Feb 13, 2018

  • Book

    Twitter Wars: Sunni-Shia Conflict and Cooperation in the Digital Age

    Beyond Sunni and Shia: The Roots of Sectarianism in a Changing Middle East, 2018

    View Book

    Date Posted

    Feb 01, 2018

  • Journal Article

    Moral Discourse in the Twitterverse: Effects of Ideology and Political Sophistication on Language Use Among U.S. Citizens and Members of Congress

    Journal of Language and Politics, 2018

    View Article View abstract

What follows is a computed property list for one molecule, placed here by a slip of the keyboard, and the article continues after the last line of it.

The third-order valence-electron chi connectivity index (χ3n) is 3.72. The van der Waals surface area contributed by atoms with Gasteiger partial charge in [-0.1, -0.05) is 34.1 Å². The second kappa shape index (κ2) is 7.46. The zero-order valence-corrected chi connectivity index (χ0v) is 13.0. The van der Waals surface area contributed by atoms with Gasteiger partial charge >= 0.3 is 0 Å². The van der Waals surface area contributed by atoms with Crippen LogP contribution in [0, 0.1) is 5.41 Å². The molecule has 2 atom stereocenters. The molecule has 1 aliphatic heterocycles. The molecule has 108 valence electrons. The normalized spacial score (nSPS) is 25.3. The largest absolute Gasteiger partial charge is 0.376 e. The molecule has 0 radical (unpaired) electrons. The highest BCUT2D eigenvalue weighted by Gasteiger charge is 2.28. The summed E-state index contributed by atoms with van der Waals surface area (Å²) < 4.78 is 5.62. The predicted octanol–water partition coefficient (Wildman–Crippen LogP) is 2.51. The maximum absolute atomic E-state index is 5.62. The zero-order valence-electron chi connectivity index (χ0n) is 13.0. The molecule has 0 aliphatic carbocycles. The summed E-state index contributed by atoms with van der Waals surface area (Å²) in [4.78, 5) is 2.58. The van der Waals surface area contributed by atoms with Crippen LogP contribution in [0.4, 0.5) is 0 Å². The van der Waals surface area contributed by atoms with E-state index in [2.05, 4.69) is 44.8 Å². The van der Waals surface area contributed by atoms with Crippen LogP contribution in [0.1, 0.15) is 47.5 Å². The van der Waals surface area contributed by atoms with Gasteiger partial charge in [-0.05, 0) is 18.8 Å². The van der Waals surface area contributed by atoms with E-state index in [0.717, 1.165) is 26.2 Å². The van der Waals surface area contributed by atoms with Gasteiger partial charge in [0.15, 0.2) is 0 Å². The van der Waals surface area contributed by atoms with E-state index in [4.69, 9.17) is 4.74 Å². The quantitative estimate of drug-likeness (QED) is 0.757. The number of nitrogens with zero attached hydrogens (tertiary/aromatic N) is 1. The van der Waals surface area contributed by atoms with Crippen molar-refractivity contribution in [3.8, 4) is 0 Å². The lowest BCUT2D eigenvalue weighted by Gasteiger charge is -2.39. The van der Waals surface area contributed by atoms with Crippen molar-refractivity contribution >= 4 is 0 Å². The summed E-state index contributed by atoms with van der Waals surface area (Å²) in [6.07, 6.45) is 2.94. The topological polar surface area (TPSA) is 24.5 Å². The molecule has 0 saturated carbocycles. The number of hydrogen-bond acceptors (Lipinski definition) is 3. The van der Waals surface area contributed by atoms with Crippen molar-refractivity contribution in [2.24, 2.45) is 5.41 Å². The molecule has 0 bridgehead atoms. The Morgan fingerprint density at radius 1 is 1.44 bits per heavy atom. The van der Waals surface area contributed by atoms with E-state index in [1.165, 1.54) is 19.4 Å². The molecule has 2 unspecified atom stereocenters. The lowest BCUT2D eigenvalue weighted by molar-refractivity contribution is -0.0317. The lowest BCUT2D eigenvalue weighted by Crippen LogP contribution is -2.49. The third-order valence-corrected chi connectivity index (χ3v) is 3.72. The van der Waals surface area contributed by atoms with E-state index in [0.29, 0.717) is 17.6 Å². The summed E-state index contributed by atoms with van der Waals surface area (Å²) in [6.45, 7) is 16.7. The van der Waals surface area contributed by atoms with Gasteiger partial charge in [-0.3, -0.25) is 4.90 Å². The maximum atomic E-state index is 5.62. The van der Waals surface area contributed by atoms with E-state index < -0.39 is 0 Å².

We analyzed Twitter language to explore hypotheses derived from moral foundations theory, which suggests that liberals and conservatives prioritize different values. In Study 1, we captured 11 million tweets from nearly 25,000 U.S. residents and observed that liberals expressed fairness concerns more often than conservatives, whereas conservatives were more likely to express concerns about group loyalty, authority, and purity. Increasing political sophistication exacerbated ideological differences in authority and group loyalty. At low levels of sophistication, liberals used more harm language, but at high levels of sophistication conservatives referenced harm more often. In Study 2, we analyzed 59,000 tweets from 388 members of the U.S. Congress. Liberal legislators used more fairness- and harm-related words, whereas conservative legislators used more authority-related words. Unexpectedly, liberal legislators used more language pertaining to group loyalty and purity. Follow-up analyses suggest that liberals and conservatives in Congress use similar words to emphasize different policy priorities.